Assembly Fixtures: The function of these fixtures is to hold different components together in their proper relative position at the time of assembling them. 

 

Source

The Engineers post, https://www.theengineerspost.com/jigs-and-fixtures

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Value Engineering

During the lifecycle of a particular product, companies tend to review the existing design to look out for ways to reduce production cost. Even when coming up with a new product, so many manufacturers go for analyzing the same during its design phase so that it requires an optimum level of cost to produce. This is where Value Engineering comes in.

Value engineering is an organized method to improve the “value” of a product or service in the lowest of cost.

VE is a systematic approach aimed at obtaining the necessary functions in a product, process, or system at the minimum overall cost, thereby maintaining the quality, reliability, performance, and safety. It provides the substitution of materials and methods with less expensive alternatives, without jeopardizing the functionality. It is emphasized totally on the functions of various components and materials, rather than their physical characteristics. Value engineering is also called value analysis.

It was Lawrence Miles who came up with the concept of finding substitute materials for parts unavailable.  It was found that substitutions not only reduced cost but aided in a better-finished product. It was this new technique that evolved into value engineering today.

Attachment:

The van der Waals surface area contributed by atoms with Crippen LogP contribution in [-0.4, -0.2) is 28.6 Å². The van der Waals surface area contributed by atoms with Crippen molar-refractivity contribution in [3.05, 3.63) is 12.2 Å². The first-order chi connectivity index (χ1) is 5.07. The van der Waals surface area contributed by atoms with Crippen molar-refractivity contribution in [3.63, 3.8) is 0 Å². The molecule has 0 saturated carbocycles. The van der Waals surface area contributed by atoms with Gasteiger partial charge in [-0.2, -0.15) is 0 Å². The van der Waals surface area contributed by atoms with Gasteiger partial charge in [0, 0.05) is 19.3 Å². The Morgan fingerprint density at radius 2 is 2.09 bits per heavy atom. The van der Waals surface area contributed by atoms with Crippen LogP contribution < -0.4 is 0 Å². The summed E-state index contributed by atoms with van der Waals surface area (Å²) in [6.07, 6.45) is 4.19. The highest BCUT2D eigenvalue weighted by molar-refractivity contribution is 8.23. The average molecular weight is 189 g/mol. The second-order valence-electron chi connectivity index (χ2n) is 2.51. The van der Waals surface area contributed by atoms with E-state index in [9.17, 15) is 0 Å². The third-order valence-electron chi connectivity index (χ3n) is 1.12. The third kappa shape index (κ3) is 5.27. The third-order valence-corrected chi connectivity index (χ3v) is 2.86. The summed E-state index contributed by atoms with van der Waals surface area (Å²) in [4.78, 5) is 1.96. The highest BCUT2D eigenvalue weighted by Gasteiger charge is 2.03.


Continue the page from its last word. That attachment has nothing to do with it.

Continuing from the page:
The value in VE means two components:

  • Function: The measure of performance abilities
  • Cost: The resources needed to achieve the function

The function of a product is the specific task it was designed to perform, and the cost refers to the cost of the item during its life cycle. The ratio of function to cost denotes that the value of a product can be increased by either improving its function or decreasing its cost. In value engineering, the cost related to production, design, maintenance, and replacement are included in the analysis.

If we take an example of a new tech product which is being designed and is slated to have a life cycle of only two years; the product will be designed with the least expensive materials and resources that will live up to the end of the product’s lifecycle, saving the manufacturer and the end-user money. This is how product value is improved by reducing costs. It is evident that with the increase in function value and decrease in price, the overall product value increases. 

Stages of Value Engineering

There are three main stages to value engineering, which are:

  • Planning: Gathering product information, and understanding its primary goals, identifying the functionality of the product.
  • Design: Designing alternative ways to incorporate in the product which enhances the value rather than affecting its function and quality
  • Methodology: Reduce the action list as much as possible. Developing alternatives to feasible plans. Allocation of costs.
Benefits of Value Engineering

Value engineering helps an organization in numerous ways:

  • Lowering O&M costs
  • Improving quality management
  • Improving resource efficiency
  • Simplifying procedures
  • Minimizing paperwork
  • Reducing staff costs
  • Increasing procedural efficiency
  • Optimizing construction expenditures
  • Developing value attitudes in staff
  • Competing more successfully in the marketplace